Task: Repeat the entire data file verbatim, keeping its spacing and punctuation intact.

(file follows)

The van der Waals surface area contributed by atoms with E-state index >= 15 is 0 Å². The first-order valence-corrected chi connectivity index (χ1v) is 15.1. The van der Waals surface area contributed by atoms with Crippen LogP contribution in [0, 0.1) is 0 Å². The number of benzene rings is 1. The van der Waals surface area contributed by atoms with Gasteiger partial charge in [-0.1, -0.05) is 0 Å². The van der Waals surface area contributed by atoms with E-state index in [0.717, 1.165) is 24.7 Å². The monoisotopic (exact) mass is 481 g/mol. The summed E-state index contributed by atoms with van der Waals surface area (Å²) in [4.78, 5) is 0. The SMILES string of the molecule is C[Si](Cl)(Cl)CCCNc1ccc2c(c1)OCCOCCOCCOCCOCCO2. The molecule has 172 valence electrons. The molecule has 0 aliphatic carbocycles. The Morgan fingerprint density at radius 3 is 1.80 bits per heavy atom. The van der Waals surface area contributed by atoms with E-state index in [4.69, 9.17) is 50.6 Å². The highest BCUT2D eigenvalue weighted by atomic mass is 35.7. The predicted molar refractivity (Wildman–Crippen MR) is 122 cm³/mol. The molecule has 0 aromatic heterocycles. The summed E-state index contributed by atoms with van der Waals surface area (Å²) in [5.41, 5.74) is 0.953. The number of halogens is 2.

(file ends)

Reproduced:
The van der Waals surface area contributed by atoms with E-state index >= 15 is 0 Å². The first-order valence-corrected chi connectivity index (χ1v) is 15.1. The van der Waals surface area contributed by atoms with Crippen LogP contribution in [0, 0.1) is 0 Å². The number of benzene rings is 1. The van der Waals surface area contributed by atoms with Gasteiger partial charge in [-0.1, -0.05) is 0 Å². The van der Waals surface area contributed by atoms with E-state index in [0.717, 1.165) is 24.7 Å². The monoisotopic (exact) mass is 481 g/mol. The summed E-state index contributed by atoms with van der Waals surface area (Å²) in [4.78, 5) is 0. The SMILES string of the molecule is C[Si](Cl)(Cl)CCCNc1ccc2c(c1)OCCOCCOCCOCCOCCO2. The molecule has 172 valence electrons. The molecule has 0 aliphatic carbocycles. The Morgan fingerprint density at radius 3 is 1.80 bits per heavy atom. The van der Waals surface area contributed by atoms with E-state index in [4.69, 9.17) is 50.6 Å². The highest BCUT2D eigenvalue weighted by atomic mass is 35.7. The predicted molar refractivity (Wildman–Crippen MR) is 122 cm³/mol. The molecule has 0 aromatic heterocycles. The summed E-state index contributed by atoms with van der Waals surface area (Å²) in [5.41, 5.74) is 0.953. The number of halogens is 2.